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With 27 members, the North Carolina Baroque Orchestra is not that much smaller than the Academy of St. Martin in the Fields, which recently had the temerity to release a CD pairing two of Beethoven’s symphonies. The gap in size seems to narrow when you subtract the modern horns and clarinets from the St. Martin outfit, but then you won’t find harpsichords or theorbos in a modern orchestra. Put the NC ensemble in a hall as pleasantly reverberant as the sanctuary of the Davidson College Presbyterian Church, and they sound downright commanding and robust. Their latest concert package, “A Musical Banquet,” is hardly hyperbole when you experience it, a generous spread of Bach, Vivaldi, Telemann, and Rameau.
Wielding long baroque trumpets, Jay Martin and Douglas Wilson got the concert off to a resounding start in Bach’s Orchestral Suite No. 3, S. 1063, abetted by Lance Pedigo’s thumping accompaniment on timpani. Conductor Frances Blaker didn’t seek any compromises from the strings in the pacing of the Ouverture, so the heraldry resounded joyfully through the hall. We could pay closer attention to the textures of the strings as the tempo downshifted for the familiar melody of the Air, ethereally transparent as the movement started, gaining a touch of grit as the piece gathered steam before subsiding into sweetness. Trumpets and timpani returned for the brief romp of the Bourée and then grew statelier and jauntier for the closing Gigue as Blaker pushed the tempo of the strings with heavier accenting.
Brass, timpani, and winds fluttered off into the front row pews for the tenth concerto of Vivaldi’s L’Estro armonico – and a noticeable chunk of the ensemble’s power departed with them. Nearly half of NC Baroque’s violin section was conscripted into solo roles in this Concerto for four violins, cello, and strings. Compared with my Europa Galante recording, with Fabio Biondi as both director and lead violin soloist, the “Banquet” version was short on heft and bravura. Yet there was no lack of Vivaldi’s unique baroque energy, particularly in the middle movement, which vividly reminded us of the composer’s programmatic gifts, with Blaker adroitly piloting the ensemble through a moody Largo-Larghetto-Adagio-Largo sequence of tempos.
Jean-Philippe Rameau has long been among a select group of composers whose work I feel to be most criminally neglected, so it was gratifying to hear Blaker express similar sentiments introducing a pupu platter of orchestral pieces culled from the Frenchman’s lush array of operatic works. Not very long ago Marc Minkowski collected 17 such pieces into an acclaimed CD, Une Symphonie Imaginaire, that he recorded with Les Musiciens du Louvre, so it’s probably not a coincidence that three of the four pieces that NC Baroque play can be found there. As the oboes and bassoon rejoined the ensemble, a trio of flutes was newly present. Nor were the flutes long in making their presence felt, sounding heavenly in the selections from Rameau’s posthumous Les Boréades, quite a soothing piece in a churchly setting. When it came time to quicken the pace and pour on the thunder, in the selections from Dardanus and Platée, the NC Baroque didn’t match the speed and power of the Louvre ensemble. But they made music more than pleasing enough to encourage listeners to further explore Rameau, and the double reeds over the strings achieved a brassy vibrancy that is very rare.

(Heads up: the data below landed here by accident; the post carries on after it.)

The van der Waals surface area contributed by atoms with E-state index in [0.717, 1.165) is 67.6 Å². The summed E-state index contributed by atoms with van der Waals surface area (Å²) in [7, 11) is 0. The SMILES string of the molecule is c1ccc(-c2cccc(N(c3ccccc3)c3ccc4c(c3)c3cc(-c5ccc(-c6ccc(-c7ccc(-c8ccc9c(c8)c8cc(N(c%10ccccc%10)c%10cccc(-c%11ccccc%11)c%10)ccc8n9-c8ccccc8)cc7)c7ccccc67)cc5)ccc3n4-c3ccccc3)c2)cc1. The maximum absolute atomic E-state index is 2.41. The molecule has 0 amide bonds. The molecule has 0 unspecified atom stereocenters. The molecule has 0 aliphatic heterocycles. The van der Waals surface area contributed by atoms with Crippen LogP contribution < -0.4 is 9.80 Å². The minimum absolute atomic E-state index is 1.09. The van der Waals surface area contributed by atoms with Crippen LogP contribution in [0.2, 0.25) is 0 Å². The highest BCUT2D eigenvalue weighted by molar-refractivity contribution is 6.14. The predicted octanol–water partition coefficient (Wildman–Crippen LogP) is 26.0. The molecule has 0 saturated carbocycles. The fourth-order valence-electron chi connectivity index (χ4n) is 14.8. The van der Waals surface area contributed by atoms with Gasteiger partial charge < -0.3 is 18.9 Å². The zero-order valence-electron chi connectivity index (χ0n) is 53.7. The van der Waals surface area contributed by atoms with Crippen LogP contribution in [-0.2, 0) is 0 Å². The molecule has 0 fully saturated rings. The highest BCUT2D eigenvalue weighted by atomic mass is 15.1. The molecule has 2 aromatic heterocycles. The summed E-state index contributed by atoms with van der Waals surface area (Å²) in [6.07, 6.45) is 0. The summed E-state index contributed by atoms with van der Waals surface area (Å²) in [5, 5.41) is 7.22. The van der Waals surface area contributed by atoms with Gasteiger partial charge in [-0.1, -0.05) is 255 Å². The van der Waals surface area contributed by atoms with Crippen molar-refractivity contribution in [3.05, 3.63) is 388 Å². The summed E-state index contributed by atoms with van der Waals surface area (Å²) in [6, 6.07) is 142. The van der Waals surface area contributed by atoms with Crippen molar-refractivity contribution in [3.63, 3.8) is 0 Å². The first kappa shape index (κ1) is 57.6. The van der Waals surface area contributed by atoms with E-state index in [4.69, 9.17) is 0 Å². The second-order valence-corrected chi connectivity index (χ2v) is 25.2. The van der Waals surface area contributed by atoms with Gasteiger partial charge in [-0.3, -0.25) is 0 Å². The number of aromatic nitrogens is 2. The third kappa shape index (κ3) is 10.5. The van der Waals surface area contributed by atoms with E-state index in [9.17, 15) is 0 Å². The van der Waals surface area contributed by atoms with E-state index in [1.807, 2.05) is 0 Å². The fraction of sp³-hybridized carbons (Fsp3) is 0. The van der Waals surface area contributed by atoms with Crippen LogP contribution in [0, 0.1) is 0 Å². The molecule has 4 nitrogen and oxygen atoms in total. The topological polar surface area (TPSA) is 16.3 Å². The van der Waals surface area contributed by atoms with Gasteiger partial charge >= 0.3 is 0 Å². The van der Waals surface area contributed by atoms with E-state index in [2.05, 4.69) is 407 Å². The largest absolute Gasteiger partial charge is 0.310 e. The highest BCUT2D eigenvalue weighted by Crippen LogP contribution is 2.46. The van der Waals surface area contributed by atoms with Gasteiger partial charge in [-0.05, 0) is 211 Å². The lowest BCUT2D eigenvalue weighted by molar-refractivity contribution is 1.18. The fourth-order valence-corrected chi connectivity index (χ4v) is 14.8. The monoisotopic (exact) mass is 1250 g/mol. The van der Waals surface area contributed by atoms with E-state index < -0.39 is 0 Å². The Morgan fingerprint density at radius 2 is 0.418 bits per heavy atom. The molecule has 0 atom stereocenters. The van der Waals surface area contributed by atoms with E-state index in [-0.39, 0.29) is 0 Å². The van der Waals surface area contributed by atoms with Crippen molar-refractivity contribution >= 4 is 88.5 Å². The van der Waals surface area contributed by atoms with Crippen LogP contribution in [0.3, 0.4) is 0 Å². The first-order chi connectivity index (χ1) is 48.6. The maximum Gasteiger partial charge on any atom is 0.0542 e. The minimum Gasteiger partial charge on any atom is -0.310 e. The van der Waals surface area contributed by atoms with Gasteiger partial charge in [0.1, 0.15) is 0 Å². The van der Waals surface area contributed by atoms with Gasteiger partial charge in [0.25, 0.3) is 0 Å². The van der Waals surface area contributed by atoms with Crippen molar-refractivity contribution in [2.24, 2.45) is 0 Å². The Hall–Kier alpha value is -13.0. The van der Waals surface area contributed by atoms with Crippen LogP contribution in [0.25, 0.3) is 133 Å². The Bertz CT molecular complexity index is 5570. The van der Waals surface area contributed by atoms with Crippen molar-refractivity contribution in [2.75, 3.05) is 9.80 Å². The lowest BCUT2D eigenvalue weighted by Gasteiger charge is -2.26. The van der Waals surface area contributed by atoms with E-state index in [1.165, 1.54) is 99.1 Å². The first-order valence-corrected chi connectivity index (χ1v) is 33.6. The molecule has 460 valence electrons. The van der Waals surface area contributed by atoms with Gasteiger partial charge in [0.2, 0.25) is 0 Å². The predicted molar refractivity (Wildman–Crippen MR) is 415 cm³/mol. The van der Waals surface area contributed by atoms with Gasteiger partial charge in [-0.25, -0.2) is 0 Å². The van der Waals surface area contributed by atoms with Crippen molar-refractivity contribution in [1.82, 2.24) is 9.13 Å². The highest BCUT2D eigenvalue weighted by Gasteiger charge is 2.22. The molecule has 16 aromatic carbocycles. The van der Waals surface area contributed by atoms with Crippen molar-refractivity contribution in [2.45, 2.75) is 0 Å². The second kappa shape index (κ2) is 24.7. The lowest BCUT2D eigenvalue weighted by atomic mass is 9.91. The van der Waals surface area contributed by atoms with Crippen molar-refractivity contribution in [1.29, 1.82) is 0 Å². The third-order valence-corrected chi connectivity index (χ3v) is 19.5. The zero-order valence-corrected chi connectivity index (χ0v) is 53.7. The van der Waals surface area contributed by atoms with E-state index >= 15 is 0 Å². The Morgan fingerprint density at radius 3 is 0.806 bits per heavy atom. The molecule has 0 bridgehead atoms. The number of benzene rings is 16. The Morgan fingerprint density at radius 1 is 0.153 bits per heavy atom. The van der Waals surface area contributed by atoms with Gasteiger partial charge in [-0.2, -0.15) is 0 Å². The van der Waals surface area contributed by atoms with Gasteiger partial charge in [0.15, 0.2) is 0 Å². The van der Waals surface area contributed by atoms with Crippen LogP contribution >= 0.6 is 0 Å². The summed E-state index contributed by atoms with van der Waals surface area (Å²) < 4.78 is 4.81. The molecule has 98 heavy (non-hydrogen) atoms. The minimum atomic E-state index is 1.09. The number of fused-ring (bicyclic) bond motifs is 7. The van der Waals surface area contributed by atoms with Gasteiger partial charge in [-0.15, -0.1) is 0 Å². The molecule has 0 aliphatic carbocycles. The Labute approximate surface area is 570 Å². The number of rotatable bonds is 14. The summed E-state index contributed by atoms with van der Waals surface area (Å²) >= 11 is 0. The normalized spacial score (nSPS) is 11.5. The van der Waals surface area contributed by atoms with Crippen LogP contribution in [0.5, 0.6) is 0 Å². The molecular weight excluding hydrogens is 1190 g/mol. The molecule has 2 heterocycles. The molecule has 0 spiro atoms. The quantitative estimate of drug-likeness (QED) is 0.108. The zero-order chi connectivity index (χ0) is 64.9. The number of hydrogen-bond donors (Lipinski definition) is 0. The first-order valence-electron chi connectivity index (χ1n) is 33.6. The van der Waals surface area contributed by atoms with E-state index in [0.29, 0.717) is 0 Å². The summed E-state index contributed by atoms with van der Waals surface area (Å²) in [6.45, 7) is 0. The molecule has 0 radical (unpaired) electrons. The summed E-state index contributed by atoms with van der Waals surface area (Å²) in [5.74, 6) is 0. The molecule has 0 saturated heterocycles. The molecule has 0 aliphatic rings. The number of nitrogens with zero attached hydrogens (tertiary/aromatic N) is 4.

After intermission, we re-gathered around an E minor Ouverture from Georg Philipp Telemann’s Musique de Table, beginning with a very rich orchestral texture in its Lentement section, a pleasant reminder of the evening’s overarching banquet theme. In between the repeated slow sections, a sprightly Vite interlude was sandwiched in featuring some very effective playing from the three flutes. But after Blaker’s apologies for the placement of the soloists for Bach’s C minor Concerto for two harpsichords, S. 1062, the performance started off by confirming my misgivings in the opening Allegro, sounding as if the soloists were playing in an adjoining room – or Bach had actually written this concerto for two clavichords, far stealthier instruments. Wind players in front of the soloists seated themselves to facilitate the passage of sound to the audience, but they still conspired with the strings in both outer Allegro sections to reduce the keyboards to a whisper. In the middle Adagio movement, Jennifer Streeter and Beverly Biggs proved their mettle as the orchestra quieted down, and in the jaunty final Allegro we did have the consolation of the double reeds playing a brassy role once more. Hopefully, as this program continues its tour through Cary, Kinston, and Rocky Mount in the coming days, Streeter and Biggs will be accorded more advantageous placement for their instruments.
No such adjustments will be necessary when NC Baroque reaches their program finale, the Sinfonia from Bach’s Easter Oratorio, S 249. Martin and Wilson returned to their perch with their trumpets, a little shaky at the outset as they had been launching the Orchestral Suite but still sending wondrous jolts through the sanctuary. The abrupt shift to 3/4 tempo was thrilling, Pedigo’s timps adding an extra charge, and concertmaster David Wilson was steady and eloquent in his solos. Lovelier yet was the work of Meg Owen on a pair of swelling oboe solos that demanded impressive breath control. Owen’s concept of how the music should be phrased was occasionally surer than her actual articulation, but her intonation was flawless with a timbre that was noteworthy for its fullness.